Years on, I would say I use my iPhone approximately 50% of the time as an Internet communications device. Mainly for instant messaging (iMessage & WhatsApp are the two main services I use for that), social media (Twitter is my main addiction here), keeping up to date with news and sport scores as well as general web browsing. 

Strangely enough, I probably use it 49% of the time as a “widescreen iPod with touch controls.” This almost matches my use for it as an Internet communicator, and mainly consists of listening to music while running as well as a tonne of Podcasts while I travel. Podcasts are my favourite medium of entertainment, and make up a significant portion of my phone use. 

Lastly, I use my iPhone as a revolutionary mobile phone probably <1% of the time. I only make two or three phone calls in a typical month, and rarely send “Text Messages.” (I try to avoid having friends acquaintances who invest in the peasantry of the Android or Windows Phone mobile operating systems.) That being said, I do use my phone fairly often for FaceTime Audio, but I consider that an Internet usage feature and not a “mobile phone” feature. It’s gotten to the point now where I could almost comfortably drop paying for voice & SMS each month, and instead go on a data-only plan. With each passing day, traditional phone features become less and less a part of my life.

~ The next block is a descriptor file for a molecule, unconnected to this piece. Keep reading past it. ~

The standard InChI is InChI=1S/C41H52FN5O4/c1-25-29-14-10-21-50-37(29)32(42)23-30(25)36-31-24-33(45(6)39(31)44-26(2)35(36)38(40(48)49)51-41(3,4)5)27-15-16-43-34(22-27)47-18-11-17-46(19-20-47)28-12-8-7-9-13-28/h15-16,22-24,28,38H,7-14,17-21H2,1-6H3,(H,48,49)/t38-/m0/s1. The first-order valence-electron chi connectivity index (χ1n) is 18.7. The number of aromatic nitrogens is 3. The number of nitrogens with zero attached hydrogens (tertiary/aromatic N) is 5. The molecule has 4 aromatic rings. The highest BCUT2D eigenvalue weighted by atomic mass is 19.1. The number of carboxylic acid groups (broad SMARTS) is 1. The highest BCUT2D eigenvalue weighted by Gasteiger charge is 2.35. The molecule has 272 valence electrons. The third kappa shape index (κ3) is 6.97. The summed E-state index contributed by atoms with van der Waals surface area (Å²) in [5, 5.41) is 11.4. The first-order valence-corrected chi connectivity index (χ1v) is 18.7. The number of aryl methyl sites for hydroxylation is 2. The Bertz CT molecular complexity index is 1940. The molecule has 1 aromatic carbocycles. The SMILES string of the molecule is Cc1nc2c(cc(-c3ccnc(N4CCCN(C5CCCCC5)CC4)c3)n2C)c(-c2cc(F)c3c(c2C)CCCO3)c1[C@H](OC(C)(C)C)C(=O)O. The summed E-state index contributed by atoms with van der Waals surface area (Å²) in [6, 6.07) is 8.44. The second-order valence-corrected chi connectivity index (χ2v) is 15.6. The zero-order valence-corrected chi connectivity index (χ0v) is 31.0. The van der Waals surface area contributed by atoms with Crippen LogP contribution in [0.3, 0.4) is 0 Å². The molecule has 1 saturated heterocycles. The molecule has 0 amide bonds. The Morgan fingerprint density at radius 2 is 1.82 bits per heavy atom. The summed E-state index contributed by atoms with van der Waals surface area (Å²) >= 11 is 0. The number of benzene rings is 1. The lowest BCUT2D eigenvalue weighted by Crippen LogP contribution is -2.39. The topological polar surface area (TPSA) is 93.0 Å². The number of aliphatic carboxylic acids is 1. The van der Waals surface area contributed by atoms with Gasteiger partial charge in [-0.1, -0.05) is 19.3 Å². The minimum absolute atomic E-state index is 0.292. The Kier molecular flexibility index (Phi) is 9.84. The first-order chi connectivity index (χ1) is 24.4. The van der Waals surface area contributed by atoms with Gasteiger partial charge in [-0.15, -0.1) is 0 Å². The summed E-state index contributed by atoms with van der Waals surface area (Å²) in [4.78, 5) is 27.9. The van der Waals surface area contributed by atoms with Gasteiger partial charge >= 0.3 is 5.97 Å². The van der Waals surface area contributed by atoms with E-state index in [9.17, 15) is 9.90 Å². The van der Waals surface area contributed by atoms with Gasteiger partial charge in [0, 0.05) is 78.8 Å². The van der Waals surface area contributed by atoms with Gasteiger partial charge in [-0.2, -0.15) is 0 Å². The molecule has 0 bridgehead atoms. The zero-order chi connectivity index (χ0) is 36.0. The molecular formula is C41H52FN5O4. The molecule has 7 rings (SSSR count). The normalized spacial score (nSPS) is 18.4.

So there you have it. In summary, I use my iPhone 50% of the time as an Internet communicator, 49% as an iPod and <1% as a traditional phone. An interesting mix, but I thought it was worthwhile sharing. 

I’m curious as to how everyone else uses their iPhone, and I’d love to hear from you. Feel free to reply to this post, or to reply to me on Twitter (@ZachSimone) with your estimated iPhone usage breakdown.